Asian News: Pakistani Sheikh issues fatwa against terrorism

By Majed Iqbal

Pakistani Cleric Sheikh ul- Islam Dr Tahir ul-Qadri has issued a global ruling against terrorism and suicide bombing. His 600-page judgement, known as a fatwa, aims at completely dismantling al-Qaeda’s violent ideology.

The scholar developed his fatwa last year as a response to the increase in bombings across Pakistan by militants. It has now been brought to Britain in the backdrop of the Government's Prevention of Violent Extremism efforts to counter extremism and radicalisation on British soil.

In his edict, the Sheikh writes in the introduction: "The horrendous onslaught of terrorist activity that has continued unabated for the last many years has brought the Muslim Ummah, and Pakistan in particular, into disrepute. There is no denying the fact that the vast majority of Muslims oppose and condemn terrorism in unequivocal terms and are not ready to accept it as even remotely related to Islam in any manner. However, a negligible minority amongst them seems to give terrorism tacit approval."

The fatwa, launched in West minister was a new effort to engage young Muslims after years of failure from various ministers, government funded Islamic groups and mosque curriculums endorsed by the state to make ‘moderate Islam’ more mainstream and to discredit what is dubbed as violent ideology or any idea which leads to its glorification.


Dr Qadri spoke for more than hour to an audience of Muslims, clergy, MPs, police officers and other security officials describing al-Qaeda as an "old evil with a new name" that has not been sufficiently challenged.

"They [terrorists] can’t claim that their suicide bombings are martyrdom operations and that they become the heroes of the Muslim ummah [global brotherhood]. No, they become heroes of hellfire, and they are leading towards hellfire," he said.

"There is no place for any martyrdom and their act is never, ever to be considered jihad."

However, the Press conference displayed more sides to the discussions delving into ideas which the British Government has been keen to discredit in its strategy titled ‘Contest 2" taking the discourse beyond killing, maiming and murder in the name of religion.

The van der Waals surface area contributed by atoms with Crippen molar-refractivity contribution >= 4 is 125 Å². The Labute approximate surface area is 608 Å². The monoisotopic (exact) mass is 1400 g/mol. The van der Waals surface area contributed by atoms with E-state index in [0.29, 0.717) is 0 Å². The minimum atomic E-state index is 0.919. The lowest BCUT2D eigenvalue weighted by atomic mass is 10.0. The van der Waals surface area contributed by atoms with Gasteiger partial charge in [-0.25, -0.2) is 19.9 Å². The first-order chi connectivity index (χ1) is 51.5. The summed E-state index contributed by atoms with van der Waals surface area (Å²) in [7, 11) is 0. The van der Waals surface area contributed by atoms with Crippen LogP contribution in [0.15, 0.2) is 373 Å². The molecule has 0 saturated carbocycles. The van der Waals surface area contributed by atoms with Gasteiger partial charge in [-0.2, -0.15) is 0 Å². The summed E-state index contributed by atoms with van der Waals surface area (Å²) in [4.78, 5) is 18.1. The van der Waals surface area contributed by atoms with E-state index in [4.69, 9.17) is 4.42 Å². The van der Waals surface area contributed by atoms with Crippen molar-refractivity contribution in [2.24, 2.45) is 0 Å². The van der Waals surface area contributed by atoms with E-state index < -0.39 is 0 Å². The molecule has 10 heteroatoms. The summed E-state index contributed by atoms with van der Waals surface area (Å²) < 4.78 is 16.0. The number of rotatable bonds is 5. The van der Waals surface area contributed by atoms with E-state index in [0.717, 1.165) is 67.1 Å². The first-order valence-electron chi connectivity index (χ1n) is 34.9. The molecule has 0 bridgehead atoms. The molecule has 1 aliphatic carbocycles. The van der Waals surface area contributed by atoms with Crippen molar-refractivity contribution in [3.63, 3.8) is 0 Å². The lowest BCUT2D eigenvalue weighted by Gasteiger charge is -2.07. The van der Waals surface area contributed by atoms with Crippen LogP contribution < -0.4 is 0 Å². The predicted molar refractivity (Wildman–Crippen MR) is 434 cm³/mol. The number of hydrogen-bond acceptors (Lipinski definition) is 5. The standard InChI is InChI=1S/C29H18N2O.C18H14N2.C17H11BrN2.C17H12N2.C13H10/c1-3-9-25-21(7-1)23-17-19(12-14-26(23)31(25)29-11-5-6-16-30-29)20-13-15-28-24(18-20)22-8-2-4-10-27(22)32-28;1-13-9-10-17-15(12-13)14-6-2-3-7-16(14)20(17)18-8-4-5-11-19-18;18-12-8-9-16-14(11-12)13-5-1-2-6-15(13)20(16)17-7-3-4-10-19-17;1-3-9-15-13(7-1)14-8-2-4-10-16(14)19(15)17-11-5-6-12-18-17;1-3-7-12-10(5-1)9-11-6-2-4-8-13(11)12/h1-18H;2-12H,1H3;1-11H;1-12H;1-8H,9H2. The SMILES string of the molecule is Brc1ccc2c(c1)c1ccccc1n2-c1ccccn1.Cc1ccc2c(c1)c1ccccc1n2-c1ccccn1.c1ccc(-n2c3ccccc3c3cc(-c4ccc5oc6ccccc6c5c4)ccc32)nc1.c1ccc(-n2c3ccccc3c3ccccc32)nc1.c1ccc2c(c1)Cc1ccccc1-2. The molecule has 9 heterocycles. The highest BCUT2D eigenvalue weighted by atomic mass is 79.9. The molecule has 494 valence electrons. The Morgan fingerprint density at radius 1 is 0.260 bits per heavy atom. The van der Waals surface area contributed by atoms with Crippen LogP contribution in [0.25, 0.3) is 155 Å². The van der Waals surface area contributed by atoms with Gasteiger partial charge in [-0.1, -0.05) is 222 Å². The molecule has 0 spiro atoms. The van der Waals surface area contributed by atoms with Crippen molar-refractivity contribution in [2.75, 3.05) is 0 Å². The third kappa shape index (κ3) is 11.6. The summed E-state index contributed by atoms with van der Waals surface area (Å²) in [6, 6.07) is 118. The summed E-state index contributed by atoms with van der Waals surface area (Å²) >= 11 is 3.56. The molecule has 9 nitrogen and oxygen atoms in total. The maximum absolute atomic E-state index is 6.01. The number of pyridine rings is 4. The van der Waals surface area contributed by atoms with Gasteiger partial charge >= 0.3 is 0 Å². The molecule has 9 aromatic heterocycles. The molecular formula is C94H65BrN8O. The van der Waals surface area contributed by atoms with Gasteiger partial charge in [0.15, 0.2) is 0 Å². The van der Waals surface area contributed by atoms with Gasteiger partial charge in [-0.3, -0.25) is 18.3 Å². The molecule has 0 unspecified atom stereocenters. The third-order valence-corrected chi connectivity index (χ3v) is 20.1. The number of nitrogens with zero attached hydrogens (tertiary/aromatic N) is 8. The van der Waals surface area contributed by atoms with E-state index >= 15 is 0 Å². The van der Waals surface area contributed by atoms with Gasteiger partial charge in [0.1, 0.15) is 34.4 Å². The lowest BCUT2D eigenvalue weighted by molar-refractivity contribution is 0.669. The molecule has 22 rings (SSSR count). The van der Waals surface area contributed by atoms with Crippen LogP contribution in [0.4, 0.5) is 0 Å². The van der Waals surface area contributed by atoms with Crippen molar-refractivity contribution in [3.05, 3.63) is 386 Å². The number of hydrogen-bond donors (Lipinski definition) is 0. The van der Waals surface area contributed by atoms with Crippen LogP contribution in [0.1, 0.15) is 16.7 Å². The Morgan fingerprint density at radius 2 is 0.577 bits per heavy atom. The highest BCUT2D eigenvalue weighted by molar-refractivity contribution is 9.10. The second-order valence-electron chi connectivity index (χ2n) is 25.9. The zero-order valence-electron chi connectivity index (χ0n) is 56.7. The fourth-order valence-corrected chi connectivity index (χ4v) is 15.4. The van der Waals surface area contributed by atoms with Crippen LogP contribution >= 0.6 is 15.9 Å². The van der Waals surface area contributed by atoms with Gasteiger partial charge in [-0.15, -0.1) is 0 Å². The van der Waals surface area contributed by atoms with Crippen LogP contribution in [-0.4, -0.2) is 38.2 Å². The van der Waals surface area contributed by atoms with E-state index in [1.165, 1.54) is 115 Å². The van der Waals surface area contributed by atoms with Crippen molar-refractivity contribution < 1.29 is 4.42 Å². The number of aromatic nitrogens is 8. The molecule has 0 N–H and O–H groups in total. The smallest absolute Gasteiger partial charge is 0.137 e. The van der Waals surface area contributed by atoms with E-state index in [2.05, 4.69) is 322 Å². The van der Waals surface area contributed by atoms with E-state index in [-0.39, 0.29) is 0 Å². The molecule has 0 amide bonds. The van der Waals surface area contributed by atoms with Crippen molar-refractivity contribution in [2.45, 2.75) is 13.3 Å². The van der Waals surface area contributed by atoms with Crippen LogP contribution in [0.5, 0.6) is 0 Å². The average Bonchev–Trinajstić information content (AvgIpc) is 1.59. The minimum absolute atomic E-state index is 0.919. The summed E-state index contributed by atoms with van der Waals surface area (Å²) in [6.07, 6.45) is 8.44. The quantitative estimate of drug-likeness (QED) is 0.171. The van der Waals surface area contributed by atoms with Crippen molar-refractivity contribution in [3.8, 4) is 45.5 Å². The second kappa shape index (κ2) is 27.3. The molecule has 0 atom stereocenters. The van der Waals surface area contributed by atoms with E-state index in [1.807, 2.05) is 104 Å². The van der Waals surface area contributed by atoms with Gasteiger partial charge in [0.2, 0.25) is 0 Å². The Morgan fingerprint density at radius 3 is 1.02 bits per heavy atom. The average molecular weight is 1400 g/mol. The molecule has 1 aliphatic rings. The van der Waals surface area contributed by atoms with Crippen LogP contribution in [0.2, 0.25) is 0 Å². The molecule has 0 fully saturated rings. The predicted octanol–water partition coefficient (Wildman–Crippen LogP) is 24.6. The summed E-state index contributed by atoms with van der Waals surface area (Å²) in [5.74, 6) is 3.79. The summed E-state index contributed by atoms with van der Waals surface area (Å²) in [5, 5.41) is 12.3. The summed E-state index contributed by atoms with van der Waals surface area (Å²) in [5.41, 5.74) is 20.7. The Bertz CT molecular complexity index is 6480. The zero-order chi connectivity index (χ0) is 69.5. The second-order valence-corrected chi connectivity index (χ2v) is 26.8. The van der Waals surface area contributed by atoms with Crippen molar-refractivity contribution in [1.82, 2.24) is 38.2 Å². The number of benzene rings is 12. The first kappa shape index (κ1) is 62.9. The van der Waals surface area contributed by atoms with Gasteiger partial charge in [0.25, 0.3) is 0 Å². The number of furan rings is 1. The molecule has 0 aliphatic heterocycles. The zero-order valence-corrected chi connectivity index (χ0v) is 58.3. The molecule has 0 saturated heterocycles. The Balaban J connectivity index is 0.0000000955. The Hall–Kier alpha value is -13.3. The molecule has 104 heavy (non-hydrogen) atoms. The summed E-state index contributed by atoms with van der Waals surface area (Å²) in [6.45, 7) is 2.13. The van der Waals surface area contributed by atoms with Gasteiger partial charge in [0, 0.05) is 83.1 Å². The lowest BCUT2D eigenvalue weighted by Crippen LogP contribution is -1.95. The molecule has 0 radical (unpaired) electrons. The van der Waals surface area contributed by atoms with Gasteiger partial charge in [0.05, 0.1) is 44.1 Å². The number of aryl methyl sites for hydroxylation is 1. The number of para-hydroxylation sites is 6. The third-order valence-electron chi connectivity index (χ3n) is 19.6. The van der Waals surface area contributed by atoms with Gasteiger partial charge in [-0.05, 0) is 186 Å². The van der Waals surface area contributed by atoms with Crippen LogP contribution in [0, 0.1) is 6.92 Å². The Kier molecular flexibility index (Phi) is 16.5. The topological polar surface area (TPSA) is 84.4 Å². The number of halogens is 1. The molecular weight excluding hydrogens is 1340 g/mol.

"There is a big community here of around two million with a Pakistani background. Youth have mixed loyalties. They do not feel British but nor do they feel wholly Pakistani. They are a diplomatic nightmare for both countries" said the Pakistani born Sheikh.

"Terrorism is, an intellectual phenomenon as it applies to British-Pakistanis. They have been groomed from an early age in their Deobandi-leaning mosques where they are taught that they are living in a kafir society where they cannot integrate"

Discussing international issues, the Sheikh criticised groups and organisations championing the cause for Muslim unity in Muslim countries in light of recent events in Gaza and the ongoing occupation of hotspots like Iraq and Afghanistan confirming that nation states must only worry about what happens in their own borders.

Many have quizzed this notion by citing the forming of the European Union which united Europe as a block with common objectives whilst the Muslim world championing a similar political idea has been heavily criticised and branded as un-acceptable.

"Throughout my life I have never come across a single commandment of one verse of the Quran or a hadith which states that the Muslim ummah is bound to establish one khilafah (caliphate) for the whole world," said the Sheikh

He added: "All governments today can say today in Arabic terms they are a Khilafah (caliphate) if they are working for Islamic principles"


The fatwa has been issued in line with the government’s strategy which in the last year has focused more on tackling people who are not involved in violence or support terrorism.

According to the Contest 2 document, British Muslims would be considered "extremist" if they advocated non-participation in UK elections, called for the creation of a caliphate, promoted Shariah for the Muslim world and argued that homosexuality is a sin in the eyes of God.

Additionally, extremist views would include supporting armed resistance by Palestinians against Israel as seen in the current Gaza conflict – and a failure to condemn the killing of British service personnel in Iraq or Afghanistan.

However, Government backed groups including Quilliam Foundation have welcomed the fatwa.

A Quilliam spokesperson said: "This fatwa has the potential to be a highly significant step towards eradicating Islamist terrorism. Fatwas by Wahhabi-influenced clerics and Islamist ideologues initiated modern terrorism against civilians.

"Terrorist groups such as al-Qaeda continue to justify their mass killings with self-serving readings of religious scripture. Fatwas that demolish and expose such theological innovations will consign Islamist terrorism to the dustbin of history."

Questions have arisen over the nature of the fatwa and its timing. Pakistan has gone through much in the last decade yet there was been no fatwa issued or Islamic perspectives raised by such Sheikhs on Musharraf’s seizure of the country in 1999 and his declaration of state of emergency in November 2008, the support of the Pakistani government today under President Zardari who has allowed private security firms like Balckwater and xe corps to roam around Pakistan freely amidst allegations of planting bombs and explosions or an open fatwa on the attack on the judiciary and the judges by both Musharraf and Zardari.

Majority of Muslims unequivocally condemn suicide terrorism but still are concerned and raise reservations in special cases where resistance struggles are taking place around the globe in key areas.

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